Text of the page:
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Serial data logging PDF Print E-mail
Written by Gerry Spain   
Monday, 11 May 2009 14:02

A few instruments still use serial output's and are pretty easy to log one you know the command set for the instrument. This is a basic recipie for setting up a simple logging system. In general I would setup instruments to generate one-minute averages and have the PC poll for the data. In some cases the instruments simply stream the data on the serial port which requires a different approach

Polling setup:

1) Install some version on Linux on an appropriate PC. You don't actually need a powerful machine - a 486 or even a 386 will work for but if you can set up a system like that,you don't need to read this article....Mostly I'm running Fedora 12 or 13 on P4's or better

2) Depending on how you want to use the PC, the installation should include useful tools such as gcc, gnuplot, ntp, rsync, mutt and possibly others

3) Install sjinn. Sjinn is a general purpose program which allows you to communicate with serial ports and includes some basic scripts which show you how to call the program from within a script.

Some other useful comms programs would be minicom, kermit, CuteCom, GTKTerm, moserial or even this piece of code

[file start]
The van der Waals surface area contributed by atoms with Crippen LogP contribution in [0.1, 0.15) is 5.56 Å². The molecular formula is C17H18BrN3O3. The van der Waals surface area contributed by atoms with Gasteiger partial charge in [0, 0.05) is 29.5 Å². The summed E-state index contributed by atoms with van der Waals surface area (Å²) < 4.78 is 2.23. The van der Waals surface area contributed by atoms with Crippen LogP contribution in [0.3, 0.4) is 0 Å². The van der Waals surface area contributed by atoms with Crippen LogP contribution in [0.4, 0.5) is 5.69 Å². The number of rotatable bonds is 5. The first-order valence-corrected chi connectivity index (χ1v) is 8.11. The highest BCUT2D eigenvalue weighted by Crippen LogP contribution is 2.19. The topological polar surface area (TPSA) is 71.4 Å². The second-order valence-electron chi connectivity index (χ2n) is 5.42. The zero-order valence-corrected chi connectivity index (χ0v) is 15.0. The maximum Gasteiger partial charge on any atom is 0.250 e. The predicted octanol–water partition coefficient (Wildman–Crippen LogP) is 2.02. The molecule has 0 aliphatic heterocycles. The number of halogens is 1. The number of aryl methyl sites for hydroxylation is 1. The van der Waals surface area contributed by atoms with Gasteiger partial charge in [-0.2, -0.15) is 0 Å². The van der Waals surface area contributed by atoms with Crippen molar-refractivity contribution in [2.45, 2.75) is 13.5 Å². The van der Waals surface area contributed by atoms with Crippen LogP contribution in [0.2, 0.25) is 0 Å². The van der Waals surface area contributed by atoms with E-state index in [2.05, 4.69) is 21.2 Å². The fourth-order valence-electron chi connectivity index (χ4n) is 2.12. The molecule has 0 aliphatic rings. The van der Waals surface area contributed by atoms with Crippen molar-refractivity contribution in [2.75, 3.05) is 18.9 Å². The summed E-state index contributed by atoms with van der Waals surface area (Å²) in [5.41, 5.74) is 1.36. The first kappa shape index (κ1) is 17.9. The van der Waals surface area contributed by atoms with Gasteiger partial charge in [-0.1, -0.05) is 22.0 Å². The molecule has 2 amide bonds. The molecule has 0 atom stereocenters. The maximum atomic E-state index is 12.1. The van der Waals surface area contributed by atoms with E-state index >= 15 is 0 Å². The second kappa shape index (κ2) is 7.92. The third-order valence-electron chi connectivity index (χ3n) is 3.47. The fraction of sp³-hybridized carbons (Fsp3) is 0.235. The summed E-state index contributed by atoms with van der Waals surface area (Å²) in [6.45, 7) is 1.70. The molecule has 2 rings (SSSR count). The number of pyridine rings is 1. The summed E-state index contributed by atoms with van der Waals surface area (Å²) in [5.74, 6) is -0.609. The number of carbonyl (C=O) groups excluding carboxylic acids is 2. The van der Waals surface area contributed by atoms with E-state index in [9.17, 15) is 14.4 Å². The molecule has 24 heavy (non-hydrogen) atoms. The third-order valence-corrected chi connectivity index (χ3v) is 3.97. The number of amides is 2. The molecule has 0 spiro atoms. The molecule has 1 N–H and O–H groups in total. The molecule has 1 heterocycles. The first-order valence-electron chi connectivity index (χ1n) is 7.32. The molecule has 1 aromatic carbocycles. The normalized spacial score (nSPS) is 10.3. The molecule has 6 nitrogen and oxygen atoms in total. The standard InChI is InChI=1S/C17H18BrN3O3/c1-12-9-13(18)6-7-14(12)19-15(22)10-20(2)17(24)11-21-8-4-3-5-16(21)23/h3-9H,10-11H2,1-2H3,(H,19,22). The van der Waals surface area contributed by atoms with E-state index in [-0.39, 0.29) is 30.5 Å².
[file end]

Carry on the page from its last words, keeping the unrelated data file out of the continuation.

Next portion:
4) If you wish to do basic statistical analysis, statist is a handy program which can be run from a script. See

For more powerful post-processing analysis and plotting, check out and

5) For a really basic machine you can compile sjinn on a different PC and copy the executable to /usr/bin or /local/usr/bin to the logging PC. Have the logging script start up automatically when the PC boots (stick it in rc.local or run it as a cron job). Use ntp to maintain the clock accuracy. Transfer the data to another machine on a regular basis eg using rsync, ftp or even mutt. Rsync may be a bit too much of a resource hog for a low powered machine but is very efficient. ftp is old and venerable and maybe a bit slow but it works. If you want to email files, mutt allows you attach files as attachments rather than including the file in the body of the message. Alternatively run a server on the logging PC and have an external PC poke it at interval to get the data

Streaming setup:

In some ways a streaming instrument is easier to deal with as you simply have to pipe the data into a file as it arrives.

eg put cat /dev/ttyS0 >> filename into an infinte loop or tail  -f /dev/ttyS0 >> filename. Whatever appears on COM1 will end up in filename. It's not very elegant but it works. Another other option is to use a program like minicom or kermit to do the same thing, it just requires a little more setting up.


Last Updated on Sunday, 27 March 2011 16:26
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